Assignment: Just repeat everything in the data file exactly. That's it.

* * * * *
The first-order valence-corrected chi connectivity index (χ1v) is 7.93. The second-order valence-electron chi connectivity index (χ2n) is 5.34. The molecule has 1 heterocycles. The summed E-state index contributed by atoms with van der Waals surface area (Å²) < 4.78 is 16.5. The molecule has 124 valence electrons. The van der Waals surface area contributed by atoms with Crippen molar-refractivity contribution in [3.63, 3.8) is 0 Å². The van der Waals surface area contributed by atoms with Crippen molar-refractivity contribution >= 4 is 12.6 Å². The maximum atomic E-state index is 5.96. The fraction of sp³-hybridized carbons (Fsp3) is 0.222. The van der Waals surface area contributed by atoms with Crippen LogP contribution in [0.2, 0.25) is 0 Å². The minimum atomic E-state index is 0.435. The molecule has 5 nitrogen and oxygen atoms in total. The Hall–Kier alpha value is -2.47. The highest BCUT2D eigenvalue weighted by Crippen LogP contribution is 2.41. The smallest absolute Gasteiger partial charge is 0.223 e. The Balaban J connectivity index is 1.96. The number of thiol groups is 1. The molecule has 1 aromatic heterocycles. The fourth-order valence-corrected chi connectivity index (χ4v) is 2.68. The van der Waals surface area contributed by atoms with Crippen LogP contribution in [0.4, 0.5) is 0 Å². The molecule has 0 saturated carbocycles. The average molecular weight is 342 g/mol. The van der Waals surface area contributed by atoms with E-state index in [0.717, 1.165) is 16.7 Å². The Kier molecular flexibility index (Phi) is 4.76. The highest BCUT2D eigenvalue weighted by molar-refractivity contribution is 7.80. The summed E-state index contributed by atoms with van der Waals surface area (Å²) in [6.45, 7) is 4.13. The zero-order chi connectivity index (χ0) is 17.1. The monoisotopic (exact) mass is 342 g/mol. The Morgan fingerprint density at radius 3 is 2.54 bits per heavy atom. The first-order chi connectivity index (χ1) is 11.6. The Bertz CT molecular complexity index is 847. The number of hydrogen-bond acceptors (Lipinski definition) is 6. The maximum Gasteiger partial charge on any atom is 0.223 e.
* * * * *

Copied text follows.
The first-order valence-corrected chi connectivity index (χ1v) is 7.93. The second-order valence-electron chi connectivity index (χ2n) is 5.34. The molecule has 1 heterocycles. The summed E-state index contributed by atoms with van der Waals surface area (Å²) < 4.78 is 16.5. The molecule has 124 valence electrons. The van der Waals surface area contributed by atoms with Crippen molar-refractivity contribution in [3.63, 3.8) is 0 Å². The van der Waals surface area contributed by atoms with Crippen molar-refractivity contribution >= 4 is 12.6 Å². The maximum atomic E-state index is 5.96. The fraction of sp³-hybridized carbons (Fsp3) is 0.222. The van der Waals surface area contributed by atoms with Crippen LogP contribution in [0.2, 0.25) is 0 Å². The minimum atomic E-state index is 0.435. The molecule has 5 nitrogen and oxygen atoms in total. The Hall–Kier alpha value is -2.47. The highest BCUT2D eigenvalue weighted by Crippen LogP contribution is 2.41. The smallest absolute Gasteiger partial charge is 0.223 e. The Balaban J connectivity index is 1.96. The number of thiol groups is 1. The molecule has 1 aromatic heterocycles. The fourth-order valence-corrected chi connectivity index (χ4v) is 2.68. The van der Waals surface area contributed by atoms with Crippen LogP contribution in [0.4, 0.5) is 0 Å². The molecule has 0 saturated carbocycles. The average molecular weight is 342 g/mol. The van der Waals surface area contributed by atoms with E-state index in [0.717, 1.165) is 16.7 Å². The Kier molecular flexibility index (Phi) is 4.76. The highest BCUT2D eigenvalue weighted by molar-refractivity contribution is 7.80. The summed E-state index contributed by atoms with van der Waals surface area (Å²) in [6.45, 7) is 4.13. The zero-order chi connectivity index (χ0) is 17.1. The monoisotopic (exact) mass is 342 g/mol. The Morgan fingerprint density at radius 3 is 2.54 bits per heavy atom. The first-order chi connectivity index (χ1) is 11.6. The Bertz CT molecular complexity index is 847. The number of hydrogen-bond acceptors (Lipinski definition) is 6. The maximum Gasteiger partial charge on any atom is 0.223 e.